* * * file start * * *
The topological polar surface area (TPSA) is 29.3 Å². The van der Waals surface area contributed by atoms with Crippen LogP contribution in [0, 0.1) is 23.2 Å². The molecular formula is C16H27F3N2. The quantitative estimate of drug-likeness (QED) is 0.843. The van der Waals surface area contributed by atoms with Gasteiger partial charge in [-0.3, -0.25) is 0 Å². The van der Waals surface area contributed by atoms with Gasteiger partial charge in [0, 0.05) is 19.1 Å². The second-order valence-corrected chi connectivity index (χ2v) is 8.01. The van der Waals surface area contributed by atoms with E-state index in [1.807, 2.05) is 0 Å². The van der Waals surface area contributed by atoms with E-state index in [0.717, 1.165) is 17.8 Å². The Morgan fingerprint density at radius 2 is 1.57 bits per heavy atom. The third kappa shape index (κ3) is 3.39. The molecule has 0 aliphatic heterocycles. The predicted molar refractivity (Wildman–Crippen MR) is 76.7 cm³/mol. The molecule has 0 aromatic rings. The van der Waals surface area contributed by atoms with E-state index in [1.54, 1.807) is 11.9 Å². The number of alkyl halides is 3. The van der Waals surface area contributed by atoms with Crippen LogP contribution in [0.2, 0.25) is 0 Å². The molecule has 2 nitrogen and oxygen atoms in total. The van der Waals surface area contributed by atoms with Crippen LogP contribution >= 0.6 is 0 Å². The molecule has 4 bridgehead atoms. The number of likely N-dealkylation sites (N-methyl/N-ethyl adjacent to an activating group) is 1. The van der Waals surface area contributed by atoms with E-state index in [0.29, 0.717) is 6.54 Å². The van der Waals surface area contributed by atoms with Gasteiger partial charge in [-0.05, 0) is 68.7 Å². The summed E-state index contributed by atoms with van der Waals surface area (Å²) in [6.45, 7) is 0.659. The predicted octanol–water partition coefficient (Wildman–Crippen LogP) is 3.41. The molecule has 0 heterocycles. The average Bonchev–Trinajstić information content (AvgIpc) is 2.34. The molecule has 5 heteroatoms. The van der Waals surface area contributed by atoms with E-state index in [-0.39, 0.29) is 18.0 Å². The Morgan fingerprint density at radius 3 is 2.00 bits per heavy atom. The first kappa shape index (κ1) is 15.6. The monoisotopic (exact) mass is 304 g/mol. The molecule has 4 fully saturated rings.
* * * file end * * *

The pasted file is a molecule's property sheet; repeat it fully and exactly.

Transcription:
The topological polar surface area (TPSA) is 29.3 Å². The van der Waals surface area contributed by atoms with Crippen LogP contribution in [0, 0.1) is 23.2 Å². The molecular formula is C16H27F3N2. The quantitative estimate of drug-likeness (QED) is 0.843. The van der Waals surface area contributed by atoms with Gasteiger partial charge in [-0.3, -0.25) is 0 Å². The van der Waals surface area contributed by atoms with Gasteiger partial charge in [0, 0.05) is 19.1 Å². The second-order valence-corrected chi connectivity index (χ2v) is 8.01. The van der Waals surface area contributed by atoms with E-state index in [1.807, 2.05) is 0 Å². The van der Waals surface area contributed by atoms with E-state index in [0.717, 1.165) is 17.8 Å². The Morgan fingerprint density at radius 2 is 1.57 bits per heavy atom. The third kappa shape index (κ3) is 3.39. The molecule has 0 aliphatic heterocycles. The predicted molar refractivity (Wildman–Crippen MR) is 76.7 cm³/mol. The molecule has 0 aromatic rings. The van der Waals surface area contributed by atoms with E-state index in [1.54, 1.807) is 11.9 Å². The number of alkyl halides is 3. The van der Waals surface area contributed by atoms with Crippen LogP contribution in [0.2, 0.25) is 0 Å². The molecule has 2 nitrogen and oxygen atoms in total. The van der Waals surface area contributed by atoms with Crippen LogP contribution >= 0.6 is 0 Å². The molecule has 4 bridgehead atoms. The number of likely N-dealkylation sites (N-methyl/N-ethyl adjacent to an activating group) is 1. The van der Waals surface area contributed by atoms with E-state index in [0.29, 0.717) is 6.54 Å². The van der Waals surface area contributed by atoms with Gasteiger partial charge in [-0.05, 0) is 68.7 Å². The summed E-state index contributed by atoms with van der Waals surface area (Å²) in [6.45, 7) is 0.659. The predicted octanol–water partition coefficient (Wildman–Crippen LogP) is 3.41. The molecule has 0 heterocycles. The average Bonchev–Trinajstić information content (AvgIpc) is 2.34. The molecule has 5 heteroatoms. The van der Waals surface area contributed by atoms with E-state index in [-0.39, 0.29) is 18.0 Å². The Morgan fingerprint density at radius 3 is 2.00 bits per heavy atom. The first kappa shape index (κ1) is 15.6. The monoisotopic (exact) mass is 304 g/mol. The molecule has 4 fully saturated rings.